What amazing young people live in our midst.
You've read some of the stories.
There's Lexi Youngberg, an incredible 18-year-old from St. Charles who survived a horrific boating accident in Michigan two years ago that severed her leg. Today, with the aid of prosthetic legs, she walks without crutches, plays soccer for her Wheaton Academy team and participates in a variety of other sports. She is blessed with an indomitable spirit that is infectious. "Before my accident, I had no idea what I wanted to be," she says. "Now, it's like my faith has grown, and I have purpose and meaning to live it out."
There's Svilena Bochukova, another 18-year-old. She's from Des Plaines. She emigrated with her family from Bulgaria to the United States in the fourth grade without understanding a bit of English. Her resume of academic and extracurricular achievement at Maine West High School is extraordinary. This fall, she'll enroll at Harvard University. Her parents' "selflessness is inspiring to me," she says, "and I always have their sacrifice in the back of my head. I've met a lot of kids who don't know how good they have it here, but I can't afford to be that way."
There's Nolan Maloney, a 17-year-old from Naperville whose science skills are so advanced that he's co-authored a research paper that was presented to the American Association for Cancer Research. An instructor at an exclusive chemistry camp he attended described him as a future Einstein. "Disappointment," Nolan says, "is all about how you view it. You can choose to see something as a minor setback or as a source of new motivation."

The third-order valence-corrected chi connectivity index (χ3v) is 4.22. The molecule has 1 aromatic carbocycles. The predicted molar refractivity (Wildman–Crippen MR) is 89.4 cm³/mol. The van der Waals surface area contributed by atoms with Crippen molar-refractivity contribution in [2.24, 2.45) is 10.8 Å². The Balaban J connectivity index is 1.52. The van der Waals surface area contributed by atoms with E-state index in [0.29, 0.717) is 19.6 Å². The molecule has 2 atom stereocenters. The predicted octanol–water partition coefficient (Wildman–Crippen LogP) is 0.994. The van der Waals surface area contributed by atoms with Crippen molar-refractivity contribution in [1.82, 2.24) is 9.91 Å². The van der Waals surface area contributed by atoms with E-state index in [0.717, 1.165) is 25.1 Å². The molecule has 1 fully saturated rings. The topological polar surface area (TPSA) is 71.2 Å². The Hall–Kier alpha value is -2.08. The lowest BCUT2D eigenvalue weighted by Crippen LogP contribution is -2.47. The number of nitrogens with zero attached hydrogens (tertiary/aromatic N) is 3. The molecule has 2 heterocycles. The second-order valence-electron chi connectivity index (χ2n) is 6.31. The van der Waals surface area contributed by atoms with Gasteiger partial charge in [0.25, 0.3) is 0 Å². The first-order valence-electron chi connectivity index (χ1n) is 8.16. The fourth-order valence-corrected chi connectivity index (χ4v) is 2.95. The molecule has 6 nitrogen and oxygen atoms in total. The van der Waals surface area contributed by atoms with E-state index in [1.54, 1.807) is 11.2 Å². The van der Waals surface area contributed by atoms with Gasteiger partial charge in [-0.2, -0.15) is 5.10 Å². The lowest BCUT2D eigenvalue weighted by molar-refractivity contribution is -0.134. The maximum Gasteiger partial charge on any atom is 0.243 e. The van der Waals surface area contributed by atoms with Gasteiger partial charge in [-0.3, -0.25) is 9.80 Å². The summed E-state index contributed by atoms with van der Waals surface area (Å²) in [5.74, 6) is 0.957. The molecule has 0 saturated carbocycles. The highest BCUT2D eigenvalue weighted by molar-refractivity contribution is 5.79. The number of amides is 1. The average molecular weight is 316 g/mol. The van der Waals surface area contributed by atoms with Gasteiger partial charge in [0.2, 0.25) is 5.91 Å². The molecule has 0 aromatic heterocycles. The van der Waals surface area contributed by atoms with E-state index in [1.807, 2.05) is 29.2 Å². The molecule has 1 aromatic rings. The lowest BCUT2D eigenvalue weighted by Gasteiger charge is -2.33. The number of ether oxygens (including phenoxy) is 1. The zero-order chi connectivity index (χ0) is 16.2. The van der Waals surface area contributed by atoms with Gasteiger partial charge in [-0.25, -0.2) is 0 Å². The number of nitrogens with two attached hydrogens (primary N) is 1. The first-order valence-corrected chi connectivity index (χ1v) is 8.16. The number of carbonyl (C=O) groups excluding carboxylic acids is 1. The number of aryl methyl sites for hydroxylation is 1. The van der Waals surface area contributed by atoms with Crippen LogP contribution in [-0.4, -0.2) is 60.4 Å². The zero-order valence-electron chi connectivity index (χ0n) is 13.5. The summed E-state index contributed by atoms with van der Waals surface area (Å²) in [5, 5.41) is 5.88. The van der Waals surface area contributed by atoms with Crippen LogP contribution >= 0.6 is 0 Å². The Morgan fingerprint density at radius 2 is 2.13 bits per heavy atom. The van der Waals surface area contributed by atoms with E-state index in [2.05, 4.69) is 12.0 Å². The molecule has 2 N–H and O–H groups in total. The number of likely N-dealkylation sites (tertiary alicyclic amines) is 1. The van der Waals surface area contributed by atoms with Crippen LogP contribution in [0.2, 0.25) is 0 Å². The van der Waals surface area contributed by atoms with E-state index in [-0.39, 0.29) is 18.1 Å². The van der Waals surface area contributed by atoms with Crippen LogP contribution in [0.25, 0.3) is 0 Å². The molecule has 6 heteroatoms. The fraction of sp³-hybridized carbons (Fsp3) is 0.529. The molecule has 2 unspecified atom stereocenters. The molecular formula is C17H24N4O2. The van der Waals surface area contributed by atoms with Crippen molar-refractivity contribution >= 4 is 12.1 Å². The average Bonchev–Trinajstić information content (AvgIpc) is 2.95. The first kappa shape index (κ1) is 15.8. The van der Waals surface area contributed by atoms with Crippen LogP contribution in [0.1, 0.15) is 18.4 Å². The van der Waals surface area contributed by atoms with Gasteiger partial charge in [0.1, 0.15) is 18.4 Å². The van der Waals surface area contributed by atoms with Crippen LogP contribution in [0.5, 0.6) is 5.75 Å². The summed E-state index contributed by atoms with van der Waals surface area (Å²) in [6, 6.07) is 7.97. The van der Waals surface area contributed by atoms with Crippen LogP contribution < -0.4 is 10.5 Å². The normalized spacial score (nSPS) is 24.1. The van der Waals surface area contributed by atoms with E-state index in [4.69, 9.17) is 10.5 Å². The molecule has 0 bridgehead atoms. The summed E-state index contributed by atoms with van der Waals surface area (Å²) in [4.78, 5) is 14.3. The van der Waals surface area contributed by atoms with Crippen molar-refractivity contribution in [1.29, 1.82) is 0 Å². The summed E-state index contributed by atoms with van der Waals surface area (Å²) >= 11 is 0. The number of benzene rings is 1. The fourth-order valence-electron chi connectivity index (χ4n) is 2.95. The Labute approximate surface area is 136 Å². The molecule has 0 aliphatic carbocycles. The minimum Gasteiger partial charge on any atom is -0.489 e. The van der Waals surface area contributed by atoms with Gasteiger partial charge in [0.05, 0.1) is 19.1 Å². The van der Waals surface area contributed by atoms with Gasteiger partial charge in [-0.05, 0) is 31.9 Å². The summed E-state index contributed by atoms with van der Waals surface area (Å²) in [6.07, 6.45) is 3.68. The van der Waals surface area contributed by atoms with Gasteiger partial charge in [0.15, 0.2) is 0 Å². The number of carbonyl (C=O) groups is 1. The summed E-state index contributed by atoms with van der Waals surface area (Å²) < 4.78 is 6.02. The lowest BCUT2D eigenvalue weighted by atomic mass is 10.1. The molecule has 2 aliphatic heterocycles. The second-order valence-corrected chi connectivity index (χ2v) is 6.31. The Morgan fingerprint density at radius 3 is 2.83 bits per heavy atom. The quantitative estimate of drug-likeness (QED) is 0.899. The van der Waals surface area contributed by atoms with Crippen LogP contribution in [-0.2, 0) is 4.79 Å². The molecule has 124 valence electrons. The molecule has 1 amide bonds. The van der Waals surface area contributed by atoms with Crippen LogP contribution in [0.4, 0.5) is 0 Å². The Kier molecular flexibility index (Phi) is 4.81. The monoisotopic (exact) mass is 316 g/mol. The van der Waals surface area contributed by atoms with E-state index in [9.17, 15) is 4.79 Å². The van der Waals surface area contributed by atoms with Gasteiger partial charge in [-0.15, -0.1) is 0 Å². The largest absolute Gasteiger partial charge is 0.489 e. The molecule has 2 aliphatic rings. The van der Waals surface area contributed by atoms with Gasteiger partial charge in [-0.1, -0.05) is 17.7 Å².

Certainly, on the pages of our newspaper, we report stories of crime, scandal, wrongheadedness. We have an obligation to do so.
But we always have believed a newspaper should be more than just what's wrong with the world. Good ones reflect the community, and an accurate reflection presents the best of the community too, not just the worst.
And we've always tried to do that. Since May, Elena Ferrarin and Kimberly Pohl have taken that idea and hung a star on it. You'll find their weekly column, Suburban Standouts, on Thursdays.
It has included the stories of Lexi, Svilena and Nolan and a number of others too. And they just represent the first handful. There are huge numbers of other Standouts out there. The suburbs are teeming with them. That likely even fits the description of someone you know; if so, call it to our attention by emailing at firstname.lastname@example.org.
Incessantly, it seems, we're all inundated with negativity. Almost everywhere we look. In our conversations and our gossip, any of us may fall into it, some more often than others. But life isn't all negative.
As Nolan points out, how good life is really comes down to the point of view you bring to it.